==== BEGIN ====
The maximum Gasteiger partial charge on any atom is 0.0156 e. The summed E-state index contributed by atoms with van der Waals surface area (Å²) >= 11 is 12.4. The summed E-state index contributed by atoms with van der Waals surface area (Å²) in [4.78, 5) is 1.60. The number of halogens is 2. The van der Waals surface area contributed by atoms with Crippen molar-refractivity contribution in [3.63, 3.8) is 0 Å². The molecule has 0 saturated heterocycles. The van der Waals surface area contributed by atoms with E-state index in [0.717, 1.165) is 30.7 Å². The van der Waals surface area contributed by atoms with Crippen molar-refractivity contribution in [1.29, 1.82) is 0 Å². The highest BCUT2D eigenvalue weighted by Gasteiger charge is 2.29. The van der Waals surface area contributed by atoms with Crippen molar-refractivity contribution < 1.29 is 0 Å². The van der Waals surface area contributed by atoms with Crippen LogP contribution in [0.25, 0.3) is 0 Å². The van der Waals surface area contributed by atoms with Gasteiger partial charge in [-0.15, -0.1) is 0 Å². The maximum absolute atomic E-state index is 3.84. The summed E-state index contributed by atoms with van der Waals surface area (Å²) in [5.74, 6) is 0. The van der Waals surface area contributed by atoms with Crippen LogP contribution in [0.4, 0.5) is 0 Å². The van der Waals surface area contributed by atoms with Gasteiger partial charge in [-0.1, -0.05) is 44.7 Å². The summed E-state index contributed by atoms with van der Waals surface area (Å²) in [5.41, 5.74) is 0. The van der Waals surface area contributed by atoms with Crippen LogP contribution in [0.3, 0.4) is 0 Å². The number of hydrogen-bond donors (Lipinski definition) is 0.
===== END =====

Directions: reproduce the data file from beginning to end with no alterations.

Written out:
The maximum Gasteiger partial charge on any atom is 0.0156 e. The summed E-state index contributed by atoms with van der Waals surface area (Å²) >= 11 is 12.4. The summed E-state index contributed by atoms with van der Waals surface area (Å²) in [4.78, 5) is 1.60. The number of halogens is 2. The van der Waals surface area contributed by atoms with Crippen molar-refractivity contribution in [3.63, 3.8) is 0 Å². The molecule has 0 saturated heterocycles. The van der Waals surface area contributed by atoms with E-state index in [0.717, 1.165) is 30.7 Å². The van der Waals surface area contributed by atoms with Crippen molar-refractivity contribution in [1.29, 1.82) is 0 Å². The highest BCUT2D eigenvalue weighted by Gasteiger charge is 2.29. The van der Waals surface area contributed by atoms with Crippen molar-refractivity contribution < 1.29 is 0 Å². The van der Waals surface area contributed by atoms with Crippen LogP contribution in [0.25, 0.3) is 0 Å². The van der Waals surface area contributed by atoms with Gasteiger partial charge in [-0.15, -0.1) is 0 Å². The maximum absolute atomic E-state index is 3.84. The summed E-state index contributed by atoms with van der Waals surface area (Å²) in [5.74, 6) is 0. The van der Waals surface area contributed by atoms with Crippen LogP contribution in [0.4, 0.5) is 0 Å². The van der Waals surface area contributed by atoms with Gasteiger partial charge in [-0.1, -0.05) is 44.7 Å². The summed E-state index contributed by atoms with van der Waals surface area (Å²) in [5.41, 5.74) is 0. The van der Waals surface area contributed by atoms with Crippen LogP contribution in [0.3, 0.4) is 0 Å². The number of hydrogen-bond donors (Lipinski definition) is 0.